Portraits of Kurt Russell in 1963 and 2018
Left: Kurt Russell in the television series ‘The Travels of Jaimie McPheeters’, circa 1963. (Photo Credit: Silver Screen Collection / Getty Images). Right: Kurt Russell in 2018. (Photo Credit: Matt Winkelmeyer / Getty Images for Netflix)

According to Disney archivist Dave Smith, Russell was on the Disney Studios lot while filming Now You See Him, Now You Don’t. Smith brought Russell to Disney’s office and showed him that one of the last things Walt had written was his name – even though he misspelled Kurt.

Russell confirmed the story in 2013 while chatting with Barbara Walters on The View: “I assume, as [does] everybody else, that he was talking about some movie that he was thinking about having me in…I don’t know what to make of it other than that,” he said.

Somehow, the story about Disney’s last words got misconstrued – his exact final words are unknown, but Russell’s name was technically one of the last things Disney wrote in his office.

Is Disney on ice?

Disney uttering “Kurt Russell” on his deathbed isn’t the only myth surrounding the animation icon’s passing. Not long after his death, speculation about what happened to Disney’s body began to circulate. According to some conspiracy theories, Disney had his body cryogenically frozen and buried deep underneath the Pirates of the Caribbean ride at Disneyland – waiting for the day technology became advanced enough to re-animate him.

Walt Disney statue
Walt Disney and Mickey Mouse statues stand at Tokyo Disneyland. (Photo Credit: Yoshikazu Tsuno / AFP via Getty Images)

Believers of the theory think that the news of Disney’s death was delayed long enough to prepare his body for preservation. Disney had a lifelong interest in the future and technological progress, as seen in his plans for futuristic projects like the proposed mini-town EPCOT (Experimental Prototype Community of Tomorrow), which was later turned into a Disney attraction. Also, Disney was known to have an interest in cryonics, which drove the rumors.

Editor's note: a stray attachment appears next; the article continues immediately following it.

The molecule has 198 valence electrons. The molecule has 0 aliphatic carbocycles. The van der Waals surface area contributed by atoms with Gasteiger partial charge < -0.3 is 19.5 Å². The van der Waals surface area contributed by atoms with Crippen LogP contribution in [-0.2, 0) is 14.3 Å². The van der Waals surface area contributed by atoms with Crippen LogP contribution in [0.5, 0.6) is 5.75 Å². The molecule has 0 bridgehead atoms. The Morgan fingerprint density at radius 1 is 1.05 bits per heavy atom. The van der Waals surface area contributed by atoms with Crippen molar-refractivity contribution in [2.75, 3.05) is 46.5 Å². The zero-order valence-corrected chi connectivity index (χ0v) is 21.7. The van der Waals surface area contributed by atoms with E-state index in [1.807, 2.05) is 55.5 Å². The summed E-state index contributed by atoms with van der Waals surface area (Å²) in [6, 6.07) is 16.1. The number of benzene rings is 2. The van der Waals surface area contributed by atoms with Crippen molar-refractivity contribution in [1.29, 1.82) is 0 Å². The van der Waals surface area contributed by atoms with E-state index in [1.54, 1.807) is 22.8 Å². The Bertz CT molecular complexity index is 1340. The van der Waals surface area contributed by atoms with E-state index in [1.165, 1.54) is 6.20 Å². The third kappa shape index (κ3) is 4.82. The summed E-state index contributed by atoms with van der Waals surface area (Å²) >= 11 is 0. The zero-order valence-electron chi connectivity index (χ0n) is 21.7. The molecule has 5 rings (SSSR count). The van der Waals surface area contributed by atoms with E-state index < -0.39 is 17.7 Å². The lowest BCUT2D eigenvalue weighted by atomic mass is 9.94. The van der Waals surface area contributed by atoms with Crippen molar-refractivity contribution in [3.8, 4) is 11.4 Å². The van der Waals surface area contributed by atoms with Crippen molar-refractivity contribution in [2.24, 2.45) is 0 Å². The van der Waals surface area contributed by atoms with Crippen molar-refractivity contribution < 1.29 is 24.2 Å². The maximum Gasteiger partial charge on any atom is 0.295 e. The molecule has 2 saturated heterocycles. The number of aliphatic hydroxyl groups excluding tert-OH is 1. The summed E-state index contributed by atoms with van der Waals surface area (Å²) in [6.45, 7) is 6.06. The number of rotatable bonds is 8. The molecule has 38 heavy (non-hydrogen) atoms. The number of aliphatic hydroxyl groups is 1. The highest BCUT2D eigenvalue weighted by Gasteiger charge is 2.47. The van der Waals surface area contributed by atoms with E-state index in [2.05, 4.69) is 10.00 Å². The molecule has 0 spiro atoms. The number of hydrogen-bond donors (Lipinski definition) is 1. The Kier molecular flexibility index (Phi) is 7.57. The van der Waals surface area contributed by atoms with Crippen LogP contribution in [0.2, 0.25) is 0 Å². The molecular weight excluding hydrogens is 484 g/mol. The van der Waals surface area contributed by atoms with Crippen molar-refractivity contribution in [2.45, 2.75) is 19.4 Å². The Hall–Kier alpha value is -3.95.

According to historians, Walt Disney’s body was cremated before it was interred at the Forest Lawn Memorial Park in California –  not beneath the Pirates of the Caribbean ride.

More from us: Disney Does Dark: ‘Something Wicked This Way Comes’ And Other Scary, Lesser Known Stories

Maybe holding on to the possibility that the creator of beloved childhood characters could be revived at any moment helps to keep the magic of Disney alive for those who believe this rumor? We may never know what Disney’s final spoken words were, but it’s safe to say that the “Russell” rumors can be put to rest.

Elisabeth Edwards

Elisabeth Edwards is a public historian and history content writer. After completing her Master’s in Public History at Western University in Ontario, Canada Elisabeth has shared her passion for history as a researcher, interpreter, and volunteer at local heritage organizations.

She also helps make history fun and accessible with her podcast The Digital Dust Podcast, which covers topics on everything from art history to grad school.

In her spare time, you can find her camping, hiking, and exploring new places. Elisabeth is especially thrilled to share a love of history with readers who enjoy learning something new every day!

The Digital Dust Podcast